Microsoft just reported earnings for the last quarter. The company reported non-GAAP revenue of $23.6 billion and non-GAAP earnings per share of $0.73. Wall Street’s cadre of crack analysts expected the company’s earnings per share to come in at around $0.70, with revenue hitting about $23.6 billion. In the year-ago quarter, Microsoft reported earnings per share of $0.62.
Wall Street, despite getting its prediction mostly right, wasn’t all that impressed by the earnings, and Microsoft’s stock is currently trending down by almost 2 percent in after-hours trading.
“Our results this quarter reflect the trust customers are placing in the Microsoft Cloud,” said Microsoft CEO Satya Nadella in the earnings announcement. “From large multi-nationals to small and medium businesses to non-profits all over the world, organizations are using Microsoft’s cloud platforms to power their digital transformation.”
Here are the highlights from today’s report:
Cloud: Total revenue from Microsoft’s “Intelligent Cloud” business hit $6.8 billion this quarter. Microsoft expects its cloud-computing business to hit a $20 billion run rate by 2018. That’s up 11 percent from last year, when this number was $6.1 billion. Most importantly, though, Azure revenue was up 93 percent, a number that was driven both by increased demand for the core Azure compute services as well as Azure’s premium services. Microsoft’s “Intelligent Cloud” annual run rate is now $15.2 billion, which puts it on track to hit the $20 billion run rate Microsoft has long expected to achieve by 2020.
This was also the first full quarter since Microsoft’s massive $26 billion acquisition of LinkedIn closed. The expectation here was that LinkedIn would contribute about $950 million to Microsoft’s productivity and business processes segment and those numbers for LinkedIn came in a bit higher, at $975 million.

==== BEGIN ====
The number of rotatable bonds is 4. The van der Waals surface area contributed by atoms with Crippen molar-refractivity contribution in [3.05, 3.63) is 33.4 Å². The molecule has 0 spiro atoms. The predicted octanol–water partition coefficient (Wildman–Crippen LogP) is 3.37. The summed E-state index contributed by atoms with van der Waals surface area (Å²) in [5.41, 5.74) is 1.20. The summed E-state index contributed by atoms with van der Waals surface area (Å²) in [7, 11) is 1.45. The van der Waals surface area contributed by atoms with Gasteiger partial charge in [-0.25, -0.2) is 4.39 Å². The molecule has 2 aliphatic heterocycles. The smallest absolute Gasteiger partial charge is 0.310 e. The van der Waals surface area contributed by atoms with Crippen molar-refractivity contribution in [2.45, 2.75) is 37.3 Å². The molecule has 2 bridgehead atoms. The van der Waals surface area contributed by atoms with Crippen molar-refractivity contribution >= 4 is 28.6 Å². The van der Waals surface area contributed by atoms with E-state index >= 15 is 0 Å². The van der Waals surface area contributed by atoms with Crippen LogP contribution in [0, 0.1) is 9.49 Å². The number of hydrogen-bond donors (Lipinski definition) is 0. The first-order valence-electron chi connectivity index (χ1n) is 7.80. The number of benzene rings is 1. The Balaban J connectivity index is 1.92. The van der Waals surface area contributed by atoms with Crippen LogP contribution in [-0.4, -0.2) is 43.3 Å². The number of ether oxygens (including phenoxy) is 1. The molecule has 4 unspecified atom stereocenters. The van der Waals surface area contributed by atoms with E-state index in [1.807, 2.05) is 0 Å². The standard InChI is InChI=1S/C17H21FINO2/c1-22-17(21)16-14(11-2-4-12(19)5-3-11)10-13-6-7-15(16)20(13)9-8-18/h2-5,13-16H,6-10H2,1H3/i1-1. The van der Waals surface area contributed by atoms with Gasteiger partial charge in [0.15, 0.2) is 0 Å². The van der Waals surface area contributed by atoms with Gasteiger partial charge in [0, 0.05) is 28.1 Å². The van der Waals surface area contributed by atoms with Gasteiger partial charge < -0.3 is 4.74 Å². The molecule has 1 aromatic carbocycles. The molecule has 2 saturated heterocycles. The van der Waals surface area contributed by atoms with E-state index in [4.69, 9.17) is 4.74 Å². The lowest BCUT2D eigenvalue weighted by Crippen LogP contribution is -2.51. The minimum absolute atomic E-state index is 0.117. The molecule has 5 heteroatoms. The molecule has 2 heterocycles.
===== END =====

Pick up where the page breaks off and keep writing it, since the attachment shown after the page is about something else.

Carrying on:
The productivity segment tends to be dominated by revenue from products like Office and Dynamics. In total, Microsoft reported revenue of $8 billion for this group of products, compared to $6.5 billion a year ago.
As Microsoft’s director of investor relations Zack Moxcey told me after the earnings announcement, it’s worth noting that the commercial version of Office 365 now has more than 100 million users and that this business grew 45 percent year-over-year. Moxcey noted that this is driven by new customer acquisitions, but also by the fact that Microsoft is getting better at moving customers to more premium pricing levels over time.
Since launching the Surface line, Microsoft’s own devices have made up an increasingly important part of the company’s revenue (though revenue from phones, of course, has been tanking for a few quarters now and continues to do so). The More Personal Computing segment, which includes Windows, devices, gaming and search, reported revenue of $8.8 billion, compared to $9.5 billion a year ago. This drop in revenue was mostly driven by lower Surface revenue, which decreased by a whopping 26 percent. According to Moxcey, this decrease was largely driven by stronger price competition and the life cycle of the current product portfolio.
Other areas like Windows OEM revenue, gaming revenue and even search revenue were up by between 4 and 8 percent.